Understanding structured deposits

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29 Oct 2018 | 7 min. read

Find out how structured deposits work and what you should know before you invest.

Key takeaways

  • The return on a structured deposit is usually dependent on the performance of an underlying financial instrument
  • The full principal amount of the investment will be returned to you if you hold your investment to maturity, and the bank remains solvent

What are structured deposits?

A structured deposit combines a deposit with an investment product. The return on a structured deposit depends on the performance of an underlying financial asset, product or benchmark. These may include market indices, shares, interest rates, bonds or other fixed-income securities, foreign exchange rates, or a combination of these.

Structured deposits may be suitable for investors who want exposure to assets or markets that are not easily accessible to retail investors.

What are the returns?

Your return is calculated according to a formula set out in the structured deposit’s terms and conditions.

A structured deposit is different from a fixed deposit. Structured deposits may provide the potential for higher returns compared to fixed deposits, but you take on more risks, including the possibility that you receive returns that are lower than expected.

At maturity, you will receive the principal amount of the structured deposit. But just like traditional deposits, the return of the principal and any returns is subject to the credit risk of the bank holding the deposit. If the deposit is withdrawn early, you may not get back 100% of the money invested.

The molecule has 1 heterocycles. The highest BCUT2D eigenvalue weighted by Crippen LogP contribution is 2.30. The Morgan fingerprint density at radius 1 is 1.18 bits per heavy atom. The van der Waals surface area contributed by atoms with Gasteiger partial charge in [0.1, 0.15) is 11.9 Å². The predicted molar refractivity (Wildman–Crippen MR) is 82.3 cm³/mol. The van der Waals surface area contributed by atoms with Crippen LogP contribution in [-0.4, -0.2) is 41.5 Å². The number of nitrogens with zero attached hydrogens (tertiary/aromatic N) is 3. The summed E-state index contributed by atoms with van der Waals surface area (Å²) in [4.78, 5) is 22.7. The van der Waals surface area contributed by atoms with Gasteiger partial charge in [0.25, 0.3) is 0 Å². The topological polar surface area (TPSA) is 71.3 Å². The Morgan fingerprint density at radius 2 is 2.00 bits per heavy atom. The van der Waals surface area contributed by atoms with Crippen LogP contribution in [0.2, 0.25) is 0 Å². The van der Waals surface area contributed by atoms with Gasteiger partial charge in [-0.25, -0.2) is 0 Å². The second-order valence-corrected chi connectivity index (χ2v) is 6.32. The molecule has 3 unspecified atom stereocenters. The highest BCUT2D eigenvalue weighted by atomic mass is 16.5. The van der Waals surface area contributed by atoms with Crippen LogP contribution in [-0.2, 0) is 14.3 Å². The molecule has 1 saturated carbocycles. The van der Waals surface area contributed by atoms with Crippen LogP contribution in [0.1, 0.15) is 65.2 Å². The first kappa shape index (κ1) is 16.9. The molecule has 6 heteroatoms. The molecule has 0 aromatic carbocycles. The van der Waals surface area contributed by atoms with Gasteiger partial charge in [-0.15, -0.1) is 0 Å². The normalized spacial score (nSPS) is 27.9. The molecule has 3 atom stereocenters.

Structured deposits versus fixed deposits

In the case of fixed deposits, the returns and maturity periods are fixed. Structured deposits, on the other hand, have variable returns, and in some cases, variable maturities as well.

Let's review the main features of structured deposits and fixed deposits:


Structured deposits Fixed deposits

Minimum deposit

A higher minimum investment amount may be required (usually $5,000).

Minimum amount for a fixed deposit can be less at $1,000.

Maturity period

Varies from 2 weeks to 10 years.

Varies from 1 month to 3 years.

Principal

Principal (or capital) will be repaid in full at maturity or if bank redeems (or "calls") deposit before maturity.

Principal (or capital) will be repaid in full at maturity.

Returns

  • Potentially higher returns compared with fixed deposits. But you are exposed to more risks. Returns depend on performance of underlying asset or index.
  • Returns you receive may further depend on: i) "cap" rate on underlying asset or index; and/or ii) participation rate.
  • Returns are usually lower.
  • Funds are normally placed in money markets for a short period of time (for example, overnight).
Risks involved
  • Riskier than traditional deposits because returns depend on performance of other assets or indices. You may receive no returns although you would be repaid the principal invested at maturity.